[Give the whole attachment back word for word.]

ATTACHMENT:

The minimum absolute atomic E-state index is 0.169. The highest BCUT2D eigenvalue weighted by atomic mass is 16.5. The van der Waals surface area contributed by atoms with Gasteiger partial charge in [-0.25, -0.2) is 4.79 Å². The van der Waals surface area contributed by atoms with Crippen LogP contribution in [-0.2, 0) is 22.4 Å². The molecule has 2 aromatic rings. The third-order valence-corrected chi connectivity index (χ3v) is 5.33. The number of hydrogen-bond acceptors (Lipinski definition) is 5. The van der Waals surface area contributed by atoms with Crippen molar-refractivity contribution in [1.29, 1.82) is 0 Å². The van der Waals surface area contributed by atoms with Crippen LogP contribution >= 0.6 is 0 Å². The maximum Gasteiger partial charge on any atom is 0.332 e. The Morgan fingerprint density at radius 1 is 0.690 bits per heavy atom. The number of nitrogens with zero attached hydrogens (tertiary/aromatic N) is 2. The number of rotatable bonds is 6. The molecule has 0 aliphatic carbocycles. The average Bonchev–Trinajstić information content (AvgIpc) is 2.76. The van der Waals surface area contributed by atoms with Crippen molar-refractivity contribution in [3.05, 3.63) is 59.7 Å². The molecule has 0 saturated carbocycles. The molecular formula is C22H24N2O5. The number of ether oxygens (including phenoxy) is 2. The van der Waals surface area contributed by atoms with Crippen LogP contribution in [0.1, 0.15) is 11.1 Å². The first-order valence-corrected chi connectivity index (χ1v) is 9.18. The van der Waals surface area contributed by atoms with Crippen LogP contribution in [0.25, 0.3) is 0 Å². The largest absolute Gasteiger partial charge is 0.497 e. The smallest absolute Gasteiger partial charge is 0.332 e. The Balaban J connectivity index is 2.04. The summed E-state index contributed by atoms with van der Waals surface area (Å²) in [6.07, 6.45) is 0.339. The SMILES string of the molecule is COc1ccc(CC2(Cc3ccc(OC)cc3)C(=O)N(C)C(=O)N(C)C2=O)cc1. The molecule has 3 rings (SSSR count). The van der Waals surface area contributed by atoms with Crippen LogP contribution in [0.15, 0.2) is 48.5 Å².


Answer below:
The minimum absolute atomic E-state index is 0.169. The highest BCUT2D eigenvalue weighted by atomic mass is 16.5. The van der Waals surface area contributed by atoms with Gasteiger partial charge in [-0.25, -0.2) is 4.79 Å². The van der Waals surface area contributed by atoms with Crippen LogP contribution in [-0.2, 0) is 22.4 Å². The molecule has 2 aromatic rings. The third-order valence-corrected chi connectivity index (χ3v) is 5.33. The number of hydrogen-bond acceptors (Lipinski definition) is 5. The van der Waals surface area contributed by atoms with Crippen molar-refractivity contribution in [1.29, 1.82) is 0 Å². The van der Waals surface area contributed by atoms with Crippen LogP contribution >= 0.6 is 0 Å². The maximum Gasteiger partial charge on any atom is 0.332 e. The Morgan fingerprint density at radius 1 is 0.690 bits per heavy atom. The number of nitrogens with zero attached hydrogens (tertiary/aromatic N) is 2. The number of rotatable bonds is 6. The molecule has 0 aliphatic carbocycles. The average Bonchev–Trinajstić information content (AvgIpc) is 2.76. The van der Waals surface area contributed by atoms with Crippen molar-refractivity contribution in [3.05, 3.63) is 59.7 Å². The molecule has 0 saturated carbocycles. The molecular formula is C22H24N2O5. The number of ether oxygens (including phenoxy) is 2. The van der Waals surface area contributed by atoms with Crippen LogP contribution in [0.1, 0.15) is 11.1 Å². The first-order valence-corrected chi connectivity index (χ1v) is 9.18. The van der Waals surface area contributed by atoms with Crippen LogP contribution in [0.25, 0.3) is 0 Å². The largest absolute Gasteiger partial charge is 0.497 e. The smallest absolute Gasteiger partial charge is 0.332 e. The Balaban J connectivity index is 2.04. The summed E-state index contributed by atoms with van der Waals surface area (Å²) in [6.07, 6.45) is 0.339. The SMILES string of the molecule is COc1ccc(CC2(Cc3ccc(OC)cc3)C(=O)N(C)C(=O)N(C)C2=O)cc1. The molecule has 3 rings (SSSR count). The van der Waals surface area contributed by atoms with Crippen LogP contribution in [0.15, 0.2) is 48.5 Å².